ולמאן דאמר זכאי משלמי ולימרו ליה אי לאו את בהדן לא הוה סליק דינא מידי

The Gemara asks: But according to the one who says that they write that he is exempt, why do they pay his portion? Let them say to him: If you had not been with us the judgment would have had no verdict at all, as two judges cannot issue a verdict. Therefore, you share the responsibility with us and should participate in the payment.

אלא איכא בינייהו משום (ויקרא יט, טז) לא תלך רכיל בעמך רבי יוחנן אמר זכאי משום לא תלך רכיל

Rather, the difference between the opinions is only with regard to the wording of the verdict, and is due to the prohibition of: “You shall not go as a talebearer among your people” (Leviticus 19:16). Rabbi Yoḥanan says that they write that he is exempt due to the prohibition of gossip, as derived from the verse: “You shall not go as a talebearer.”

ריש לקיש אמר פלוני ופלוני מזכין ופלוני פלוני מחייבין משום דמיחזי כשיקרא

Reish Lakish says they specify: So-and-so and so-and-so deem him exempt, and so-and-so and so-and-so deem him liable, because otherwise the document would have the appearance of falsehood, as not all the judges deemed him exempt.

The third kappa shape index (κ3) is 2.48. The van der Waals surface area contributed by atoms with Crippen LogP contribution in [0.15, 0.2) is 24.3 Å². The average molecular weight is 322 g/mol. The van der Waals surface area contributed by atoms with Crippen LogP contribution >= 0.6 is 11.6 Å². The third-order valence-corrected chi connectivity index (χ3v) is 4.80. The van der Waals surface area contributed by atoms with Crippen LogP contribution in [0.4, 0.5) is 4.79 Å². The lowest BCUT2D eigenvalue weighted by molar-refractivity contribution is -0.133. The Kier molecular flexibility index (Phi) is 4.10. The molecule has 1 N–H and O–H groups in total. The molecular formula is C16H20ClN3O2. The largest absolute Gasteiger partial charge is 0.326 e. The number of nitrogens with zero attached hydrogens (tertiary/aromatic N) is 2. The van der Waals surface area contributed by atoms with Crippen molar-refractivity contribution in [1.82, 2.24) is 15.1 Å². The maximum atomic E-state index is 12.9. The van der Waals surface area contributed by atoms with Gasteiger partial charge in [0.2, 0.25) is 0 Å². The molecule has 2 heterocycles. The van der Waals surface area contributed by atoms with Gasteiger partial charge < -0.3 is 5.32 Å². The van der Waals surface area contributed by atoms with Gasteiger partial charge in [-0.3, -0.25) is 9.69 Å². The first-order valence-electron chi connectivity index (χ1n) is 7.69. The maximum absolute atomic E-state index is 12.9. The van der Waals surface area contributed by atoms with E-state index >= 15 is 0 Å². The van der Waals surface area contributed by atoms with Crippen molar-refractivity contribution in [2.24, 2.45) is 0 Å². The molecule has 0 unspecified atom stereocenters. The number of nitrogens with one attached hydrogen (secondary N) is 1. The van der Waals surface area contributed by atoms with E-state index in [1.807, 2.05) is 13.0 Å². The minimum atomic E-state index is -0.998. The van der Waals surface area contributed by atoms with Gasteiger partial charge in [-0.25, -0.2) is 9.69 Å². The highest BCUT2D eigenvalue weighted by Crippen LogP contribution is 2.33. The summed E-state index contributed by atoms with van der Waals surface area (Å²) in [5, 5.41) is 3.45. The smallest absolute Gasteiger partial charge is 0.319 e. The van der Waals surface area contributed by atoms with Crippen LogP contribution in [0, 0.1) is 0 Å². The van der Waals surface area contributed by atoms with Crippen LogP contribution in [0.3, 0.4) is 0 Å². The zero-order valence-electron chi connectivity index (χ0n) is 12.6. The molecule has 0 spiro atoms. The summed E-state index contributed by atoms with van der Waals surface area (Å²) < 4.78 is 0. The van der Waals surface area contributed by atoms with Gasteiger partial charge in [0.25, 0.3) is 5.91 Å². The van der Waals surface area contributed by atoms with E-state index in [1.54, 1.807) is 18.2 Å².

ור' אלעזר אית ליה דמר ואית ליה דמר הלכך כתבי הכי מדבריהם נזדכה פלוני:

And Rabbi Elazar accepts the opinion of this Sage, Rabbi Yoḥanan, and accepts the opinion of that Sage, Reish Lakish. Therefore, this is what they write: From the statement of the judges, so-and-so was deemed exempt. This wording indicates that the ruling was not based on a consensus among the judges, so that it will not have the appearance of falsehood, but it also does not specify what each judge said, to avoid gossip.

גמרו את הדבר היו מכניסין כו': למאן אילימא לבעלי דינין התם קיימי אלא לעדים

§ The mishna teaches that after the judges finished the matter and reached a decision, they would bring them in. The Gemara asks: Whom would they bring in? If we say they would bring in the litigants, this cannot be, as they were there the whole time; they never left the room. Rather, they would bring in the witnesses.

כמאן דלא כרבי נתן דתניא לעולם אין עדותן מצטרפת עד שיראו שניהן כאחד רבי יהושע בן קרחה אומר אפילו בזה אחר זה

If so, in accordance with whose opinion is the mishna? It is not in accordance with the opinion of Rabbi Natan; as it is taught in a baraita: The testimonies of individual witnesses are never combined into a testimony of two witnesses unless the two of them saw the incident transpire together as one. Rabbi Yehoshua ben Korḥa says: Their testimonies are combined even in a case where they saw the incident one after the other.